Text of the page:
+(define wisp-uuid "e749c73d-c826-47e2-a798-c16c13cb89dd")
+; define an intermediate dot replacement with UUID to avoid clashes.
+(define repr-dot ; .
+       (string->symbol (string-append "REPR-DOT-" wisp-uuid)))

There is a risk of collision -- e.g., suppose that someone translates
your implementation of Wisp into Wisp.  I imagine there might be a
risk of misinterpreting the 'REPR-QUOTE-...' in
wisp-replace-parent-quotation-repr, though I haven't tried it out.

This is actually auto-translated from wisp via wisp2lisp :-)

As such, assuming this actually works, I propose using uninterned
symbols instead, e.g.:

(define repr-dot (make-symbol "REPR-DOT")).

That looks better — does uninterned symbol mean it can’t be

Yes. This is because 'read' only reads interned symbols; uninterned symbols are unreadable:

scheme@(guile-user)> (make-symbol "foo")
$1 = #<uninterned-symbol foo 7f17efab7240>
scheme@(guile-user)> #<uninterned-symbol foo 7f17efab7240>
While reading expression:
#<unknown port>:2:3: Unknown # object: "#<"

Also: (eq? (make-symbol "stuff") 'stuff) -> #false.

Can I (match l ...) on uninterned symbols? They are used to match on
precisely these symbols later.

Yes, but it's going to look differently and more verbose:

(define interned-symbol1 (make-symbol "foo1"))
(define interned-symbol2 (make-symbol "foo2"))
(match symbol
  ((? (lambda (x)
        (eq? x interned-symbol1)))
  ((? (lambda (x)
        (eq? x interned-symbol2)))

-- basically, replace 'stuff by (? (lambda (x) ...)).

Can I write it into a string and then read it back?

No. If you could, then uninterned symbols wouldn't be uninterned anymore, but rather a separation of symbols in two kinds that pretty much behave the same, and then you would again have a (very low) risk of a collision:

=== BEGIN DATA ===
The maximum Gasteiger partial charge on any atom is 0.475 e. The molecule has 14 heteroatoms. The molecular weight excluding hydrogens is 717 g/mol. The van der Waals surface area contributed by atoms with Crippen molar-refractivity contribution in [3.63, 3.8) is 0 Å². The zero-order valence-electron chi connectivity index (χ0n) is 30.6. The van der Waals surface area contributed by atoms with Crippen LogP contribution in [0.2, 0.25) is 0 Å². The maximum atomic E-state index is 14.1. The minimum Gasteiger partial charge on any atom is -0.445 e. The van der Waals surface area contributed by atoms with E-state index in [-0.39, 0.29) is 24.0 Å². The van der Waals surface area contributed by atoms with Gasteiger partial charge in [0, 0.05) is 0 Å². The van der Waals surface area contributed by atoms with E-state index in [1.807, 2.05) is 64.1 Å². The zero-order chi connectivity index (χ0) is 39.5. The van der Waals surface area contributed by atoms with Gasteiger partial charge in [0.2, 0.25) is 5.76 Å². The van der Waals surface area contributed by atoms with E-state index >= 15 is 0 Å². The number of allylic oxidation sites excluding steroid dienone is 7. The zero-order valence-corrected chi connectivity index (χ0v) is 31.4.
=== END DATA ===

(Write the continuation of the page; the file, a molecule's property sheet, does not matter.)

When I see them, I have to turn them into a different representation
that I can then write back into the string and allow it to be read by
the normal reader.

That's the case for the old code, but AFAIK it is only done in the following ...

If this change is done, you might need to replace

+             ;; literal array as start of a line: # (a b) c -> (#(a b) c)
+             ((#\# a ...)
+               (with-input-from-string ;; hack to defer to read
+                   (string-append "#"
+                       (with-output-to-string
+                           (λ ()
+                             (write (map
wisp-replace-paren-quotation-repr a)
+                                     (current-output-port)))))
+                   read)) >>
(unverified -- I think removing this is unneeded but I don't
understand this REPR-... stuff well enough).

..., for which I proposed a replacement, so do you still need to turn it in a string & back?

The REPR supports the syntactic sugar like '(...) for (quote ...) by turning
(' ...) into '(...).

Also it is needed to turn ((. a b c)) into (a b c).

However the literal array is used to make it possible to define
procedure properties which need a literal array.

Also, I wonder if you could just do something like

   (apply vector (map wisp-replace-paren-quotation-repr a))

instead of this 'hack to defer to read' thing.  This seems simpler to
me and equivalent.

That looks much cleaner. Thank you!

This sounds positive, but it is unclear to me if I have found a solution, because of your negative "However the literal array is used to make it possible to define procedure properties which need a literal array." comment.

Do I need to look into solving the 'literal array and procedure properties' stuff, or does the (apply vector (map ...)) suffice as-is?

(If there is 'literal array and procedure properties' stuff to be solved, you will need to elaborate on what you mean, because arrays aren't procedures and procedures aren't arrays -- maybe you meant 'object properties'?)